Ask an Expert: Why did my period change after having a baby?
After a pregnancy, it can take several months or even a year in the case of breastfeeding moms to have their cycle resume. But what about if your cycle isn’t as it used to be?
In this article, Dr. Erica Nikiforuk, Naturopathic Doctor, breaks down the common reasons for menstrual cycle changes after having a baby.
When your period comes back after pregnancy, you may not know what to expect. For some women it will pick right back up as it was; and other women may notice postpartum period changes. This article outlines what those changes may mean, and when you may want to consider reaching out to your medical doctor or naturopath.
What happens in a normal menstrual cycle?
A normal menstrual cycle does not necessarily have to be 28 days; technically a cycle length between 23-35 days, with a bleeding length between 3-7 days can be considered ok. Each cycle consists of two distinct phases: the follicular phase, and the luteal phase, which are separated by ovulation.
The follicular phase begins on day 1 of your period and ends with ovulation. The second phase of the cycle, or the luteal phase, begins from ovulation and continues to the start of the next period. What marks each of these phases is quite distinct. At the start of the cycle, the pituitary gland releases follicle stimulating hormone (FSH), which, as the name suggests, stimulates the growth of follicles on the ovary. A small group of follicles matures together, and they release estrogen in preparation for ovulation. Once the level of estrogen is sufficient, this triggers a rapid rise in luteinizing hormone (LH). This surge of LH causes ovulation (meaning that a mature follicle ruptures and releases it’s egg); which is the key event that causes the cycle to move forward.
What changes occur in pregnancy and postpartum?
In pregnancy, levels of estrogen and progesterone climb, but there is a significant drop off in both of these hormones as soon as a woman gives birth. Similarly, prolactin levels increase 10-fold during pregnancy, and they will remain elevated during the postpartum period while breastfeeding. Prolactin suppresses the reproductive hormones, which usually halts ovulation and the menstrual cycle along with it.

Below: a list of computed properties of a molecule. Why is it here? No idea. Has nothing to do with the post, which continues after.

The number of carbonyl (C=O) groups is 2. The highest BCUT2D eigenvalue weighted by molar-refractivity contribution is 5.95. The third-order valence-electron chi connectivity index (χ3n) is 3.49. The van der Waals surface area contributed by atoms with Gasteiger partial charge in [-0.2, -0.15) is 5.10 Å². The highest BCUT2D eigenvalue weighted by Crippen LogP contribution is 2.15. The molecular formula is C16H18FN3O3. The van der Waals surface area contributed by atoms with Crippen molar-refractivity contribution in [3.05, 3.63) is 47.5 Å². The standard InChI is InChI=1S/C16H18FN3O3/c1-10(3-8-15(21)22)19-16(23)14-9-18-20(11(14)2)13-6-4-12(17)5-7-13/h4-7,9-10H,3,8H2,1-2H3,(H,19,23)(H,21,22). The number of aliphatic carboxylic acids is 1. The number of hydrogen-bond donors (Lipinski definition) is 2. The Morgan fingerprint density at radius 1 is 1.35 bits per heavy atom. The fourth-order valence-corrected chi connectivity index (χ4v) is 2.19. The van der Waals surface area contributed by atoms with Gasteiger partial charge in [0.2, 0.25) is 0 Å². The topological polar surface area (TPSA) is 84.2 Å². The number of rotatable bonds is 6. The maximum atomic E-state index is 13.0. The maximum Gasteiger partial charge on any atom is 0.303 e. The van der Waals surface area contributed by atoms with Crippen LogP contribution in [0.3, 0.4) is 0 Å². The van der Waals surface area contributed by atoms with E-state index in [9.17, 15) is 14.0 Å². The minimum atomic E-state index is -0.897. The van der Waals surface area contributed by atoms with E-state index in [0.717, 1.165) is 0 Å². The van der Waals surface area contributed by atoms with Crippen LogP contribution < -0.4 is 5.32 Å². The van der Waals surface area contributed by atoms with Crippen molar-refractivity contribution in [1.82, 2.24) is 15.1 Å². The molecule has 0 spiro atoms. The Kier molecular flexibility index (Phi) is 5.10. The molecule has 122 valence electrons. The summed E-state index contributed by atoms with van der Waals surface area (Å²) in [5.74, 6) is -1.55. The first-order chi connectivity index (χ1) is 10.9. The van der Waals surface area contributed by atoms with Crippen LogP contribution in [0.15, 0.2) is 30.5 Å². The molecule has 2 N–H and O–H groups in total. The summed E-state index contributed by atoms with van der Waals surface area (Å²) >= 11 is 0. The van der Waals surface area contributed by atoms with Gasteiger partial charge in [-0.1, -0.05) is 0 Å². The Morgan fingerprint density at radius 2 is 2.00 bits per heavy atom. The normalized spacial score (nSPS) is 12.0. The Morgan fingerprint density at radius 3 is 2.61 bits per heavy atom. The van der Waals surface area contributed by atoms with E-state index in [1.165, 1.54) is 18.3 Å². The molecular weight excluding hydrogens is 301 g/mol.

The timing at which the first menstrual cycle will resume is influenced by multiple factors, including how frequently during the day (and night!) an infant is nursing, whether or not the mother is pumping instead of exclusively having the baby at the breast for feeds, whether the baby is given any bottle feeds or has been introduced to solids yet, and whether the mother is going an entire night without nursing. The more often a baby is at the breast, the more prolactin is produced, and the less likely that ovulation will occur.
When a woman does have her first postpartum cycle, there may be a longer gap until her second period. By the third cycle, a pattern should start being established – although many factors may continue to interrupt this pattern, including irregular eating patterns, stress or lack of sleep, intense exercise, and continued elevations in prolactin levels.
What do postpartum period changes mean?
Anovulation (not ovulating) and amenorrhea (not having a period) during the first 6 or more months postpartum while breastfeeding is normal. A lengthier or unexplained delay in the return of a regular period should be investigated. The length of time it can take for ovulation to begin after having your baby depends on many factors including how you feed your baby, endocrine conditions such high prolactin levels independent of nursing, PCOS, or thyroid disorders.
A short follicular phase occurs when a woman ovulates before day 11 or 12. This can occur temporarily with the resumption of the period postpartum. Ovulating early in the cycle can also occur for women in their late 30’s, in times of stress, with diet changes, as well as with significant changes in weight.
A short luteal phase occurs when the corpus luteum breaks down too soon and results in not enough progesterone being produced. Stress is a common culprit here, although this can also arise from poor follicle development.
Changes in the level of pain or heavier flow is not overly uncommon for those first few cycles when your period resumes after your baby is born. However, if this change remains significant, it is best to rule out any additional causes of heavier, more painful cycles, such as infection, fibroids, or endometriosis. Fibroids can increase in size during pregnancy, so if you’re noticing that your cycle has become much heavier than it was before your baby was born, it’s time to ask your doctor for an ultrasound.
Deciphering postpartum period changes involves a thorough workup. At Oona, our dedicated team of Naturopathic Doctors can help you understand the changes in your body and map out a detailed approach to care.
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About Dr. Erica Nikiforuk, BSc, ND, RAc
Dr. Erica Nikiforuk is a Naturopathic Doctor and Registered Acupuncturist with a focus on fertility, wellness throughout pregnancy and pediatric health. With over 11 years in clinical practice, Dr. Erica is passionate about helping couples complete their families, and nurturing the health of the next generation.
You can read more about Dr. Erica here.
Li W, Qiu Y. Relation of supplementary feeding to resumptions of menstruation and ovulation in lactating postpartum women. Chin Med J (Engl). 2007 May 20;120(10):868-70.
Kovacs CS & Deal CL. Postpartum Lactational Amenorrhea and Recovery of Reproductive Function and Normal Ovulatory Menstruation in Maternal-Fetal and Neonatal Endocrinology, Academic Press. 2020: 207-214.